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I have read the various postings here about how and how not to use semicolons, but I've not seen and answer anything about how to deal with end of the sentence punctuation with sentence-statement combination. Here's my current example.

Did you send the revised report; I have not seen it.

I believe this is a correct usage of a semicolon, but I'm wondering whether there should be a question mark at the end.

I suppose I could reword to I have not seen the revised report; did you send it?, but that just sidesteps the question.

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    If I was writing that I would put a question mark after report and then start a new sentence. – Kate Bunting Jul 15 at 7:44
  • As a statement it could be: You must not have sent the revised report; I have not seen it. As a question, as others have commented and answered, the punctuation of the question mark more or less demands that it be two separate sentences. Unless referring to a sentence as a sentence in a series of list items (in which case it would be set off stylistically in some way, such as with italics), you cannot follow a question mark with a semicolon. And, even if that were the context, it would still be two separate set off sentences. – Jason Bassford Supports Monica Jul 15 at 14:22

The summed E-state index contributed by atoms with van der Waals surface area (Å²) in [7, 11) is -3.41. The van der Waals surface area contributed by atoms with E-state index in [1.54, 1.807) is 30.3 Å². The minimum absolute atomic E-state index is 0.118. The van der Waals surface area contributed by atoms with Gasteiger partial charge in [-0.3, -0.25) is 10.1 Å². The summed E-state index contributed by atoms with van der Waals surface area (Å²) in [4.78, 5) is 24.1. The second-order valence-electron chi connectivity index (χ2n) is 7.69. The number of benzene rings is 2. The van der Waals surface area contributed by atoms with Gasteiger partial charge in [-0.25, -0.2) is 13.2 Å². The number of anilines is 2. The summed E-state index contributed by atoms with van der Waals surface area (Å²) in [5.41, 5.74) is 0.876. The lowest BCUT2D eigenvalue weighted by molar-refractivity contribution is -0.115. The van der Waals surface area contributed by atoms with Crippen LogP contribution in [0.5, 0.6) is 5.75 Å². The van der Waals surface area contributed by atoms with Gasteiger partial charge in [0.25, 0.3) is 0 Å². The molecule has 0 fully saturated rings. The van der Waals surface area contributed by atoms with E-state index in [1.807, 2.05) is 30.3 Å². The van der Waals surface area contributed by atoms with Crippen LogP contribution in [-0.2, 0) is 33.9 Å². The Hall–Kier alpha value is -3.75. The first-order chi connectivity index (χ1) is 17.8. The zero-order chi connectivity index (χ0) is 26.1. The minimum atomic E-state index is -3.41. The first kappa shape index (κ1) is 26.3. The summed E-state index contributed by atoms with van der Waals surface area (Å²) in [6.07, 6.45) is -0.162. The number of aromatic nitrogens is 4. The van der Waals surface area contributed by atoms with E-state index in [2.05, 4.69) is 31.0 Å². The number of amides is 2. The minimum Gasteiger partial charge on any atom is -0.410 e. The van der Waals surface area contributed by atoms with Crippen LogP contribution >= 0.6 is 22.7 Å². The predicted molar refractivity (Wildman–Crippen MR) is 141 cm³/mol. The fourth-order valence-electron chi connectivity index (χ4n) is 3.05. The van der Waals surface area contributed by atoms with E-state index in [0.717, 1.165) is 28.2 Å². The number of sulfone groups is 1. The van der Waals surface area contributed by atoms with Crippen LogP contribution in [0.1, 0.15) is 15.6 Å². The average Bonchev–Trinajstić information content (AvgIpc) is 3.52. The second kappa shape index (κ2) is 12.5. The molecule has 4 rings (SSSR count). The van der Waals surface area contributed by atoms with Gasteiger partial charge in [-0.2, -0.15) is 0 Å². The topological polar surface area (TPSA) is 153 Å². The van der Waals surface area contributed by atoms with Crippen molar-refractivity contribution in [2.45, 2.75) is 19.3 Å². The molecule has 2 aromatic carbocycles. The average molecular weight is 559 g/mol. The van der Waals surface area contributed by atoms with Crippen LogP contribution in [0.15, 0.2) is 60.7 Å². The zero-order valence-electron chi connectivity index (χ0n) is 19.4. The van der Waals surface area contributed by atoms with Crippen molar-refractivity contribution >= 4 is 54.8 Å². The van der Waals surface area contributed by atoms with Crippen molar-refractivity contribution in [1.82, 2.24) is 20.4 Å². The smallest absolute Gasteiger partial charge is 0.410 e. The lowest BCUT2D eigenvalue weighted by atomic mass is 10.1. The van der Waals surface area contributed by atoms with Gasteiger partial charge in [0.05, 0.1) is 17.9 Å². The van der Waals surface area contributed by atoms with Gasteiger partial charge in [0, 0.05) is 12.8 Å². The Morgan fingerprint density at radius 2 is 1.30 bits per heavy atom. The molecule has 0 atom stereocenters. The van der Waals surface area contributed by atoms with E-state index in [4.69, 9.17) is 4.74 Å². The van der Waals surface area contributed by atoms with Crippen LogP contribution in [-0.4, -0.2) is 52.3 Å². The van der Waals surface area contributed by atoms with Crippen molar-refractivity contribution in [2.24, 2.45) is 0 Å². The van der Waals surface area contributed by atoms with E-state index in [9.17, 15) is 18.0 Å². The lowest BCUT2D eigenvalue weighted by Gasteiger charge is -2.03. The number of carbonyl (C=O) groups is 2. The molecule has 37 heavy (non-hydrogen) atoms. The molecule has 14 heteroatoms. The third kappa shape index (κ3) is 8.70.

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My two answers would be:

1) Did you send the revised report? I have not seen it.

2) Have you sent the the revised report? I have not seen it. (I would keep the same tense for both the sentences) (*)

(*) way preferred imo :-)

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